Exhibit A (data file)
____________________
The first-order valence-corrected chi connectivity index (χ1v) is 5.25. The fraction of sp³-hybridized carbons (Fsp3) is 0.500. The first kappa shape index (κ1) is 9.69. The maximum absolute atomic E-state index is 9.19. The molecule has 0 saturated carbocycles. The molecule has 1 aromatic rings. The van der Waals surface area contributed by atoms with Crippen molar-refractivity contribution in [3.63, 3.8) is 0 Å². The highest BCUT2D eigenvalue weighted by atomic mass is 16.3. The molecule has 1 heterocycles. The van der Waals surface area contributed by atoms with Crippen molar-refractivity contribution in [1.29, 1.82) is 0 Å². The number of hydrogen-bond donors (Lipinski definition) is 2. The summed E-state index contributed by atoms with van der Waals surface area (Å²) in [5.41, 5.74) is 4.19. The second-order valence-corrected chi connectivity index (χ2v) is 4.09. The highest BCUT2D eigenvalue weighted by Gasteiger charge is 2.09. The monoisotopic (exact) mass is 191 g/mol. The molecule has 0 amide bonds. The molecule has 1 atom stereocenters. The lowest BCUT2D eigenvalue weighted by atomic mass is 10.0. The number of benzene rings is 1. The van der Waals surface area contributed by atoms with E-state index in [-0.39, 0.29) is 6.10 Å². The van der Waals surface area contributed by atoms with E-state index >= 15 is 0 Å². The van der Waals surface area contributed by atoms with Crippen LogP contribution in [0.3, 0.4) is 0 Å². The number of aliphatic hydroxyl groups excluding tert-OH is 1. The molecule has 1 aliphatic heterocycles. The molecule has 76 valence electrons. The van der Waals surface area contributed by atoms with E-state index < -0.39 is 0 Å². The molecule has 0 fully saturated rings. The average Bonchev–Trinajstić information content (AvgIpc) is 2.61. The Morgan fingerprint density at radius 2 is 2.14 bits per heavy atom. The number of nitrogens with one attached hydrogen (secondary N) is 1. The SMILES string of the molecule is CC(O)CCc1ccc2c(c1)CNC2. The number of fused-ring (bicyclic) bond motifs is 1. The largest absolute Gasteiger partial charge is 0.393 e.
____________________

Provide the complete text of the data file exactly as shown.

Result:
The first-order valence-corrected chi connectivity index (χ1v) is 5.25. The fraction of sp³-hybridized carbons (Fsp3) is 0.500. The first kappa shape index (κ1) is 9.69. The maximum absolute atomic E-state index is 9.19. The molecule has 0 saturated carbocycles. The molecule has 1 aromatic rings. The van der Waals surface area contributed by atoms with Crippen molar-refractivity contribution in [3.63, 3.8) is 0 Å². The highest BCUT2D eigenvalue weighted by atomic mass is 16.3. The molecule has 1 heterocycles. The van der Waals surface area contributed by atoms with Crippen molar-refractivity contribution in [1.29, 1.82) is 0 Å². The number of hydrogen-bond donors (Lipinski definition) is 2. The summed E-state index contributed by atoms with van der Waals surface area (Å²) in [5.41, 5.74) is 4.19. The second-order valence-corrected chi connectivity index (χ2v) is 4.09. The highest BCUT2D eigenvalue weighted by Gasteiger charge is 2.09. The monoisotopic (exact) mass is 191 g/mol. The molecule has 0 amide bonds. The molecule has 1 atom stereocenters. The lowest BCUT2D eigenvalue weighted by atomic mass is 10.0. The number of benzene rings is 1. The van der Waals surface area contributed by atoms with E-state index in [-0.39, 0.29) is 6.10 Å². The van der Waals surface area contributed by atoms with E-state index >= 15 is 0 Å². The van der Waals surface area contributed by atoms with Crippen LogP contribution in [0.3, 0.4) is 0 Å². The number of aliphatic hydroxyl groups excluding tert-OH is 1. The molecule has 1 aliphatic heterocycles. The molecule has 76 valence electrons. The van der Waals surface area contributed by atoms with E-state index < -0.39 is 0 Å². The molecule has 0 fully saturated rings. The average Bonchev–Trinajstić information content (AvgIpc) is 2.61. The Morgan fingerprint density at radius 2 is 2.14 bits per heavy atom. The number of nitrogens with one attached hydrogen (secondary N) is 1. The SMILES string of the molecule is CC(O)CCc1ccc2c(c1)CNC2. The number of fused-ring (bicyclic) bond motifs is 1. The largest absolute Gasteiger partial charge is 0.393 e.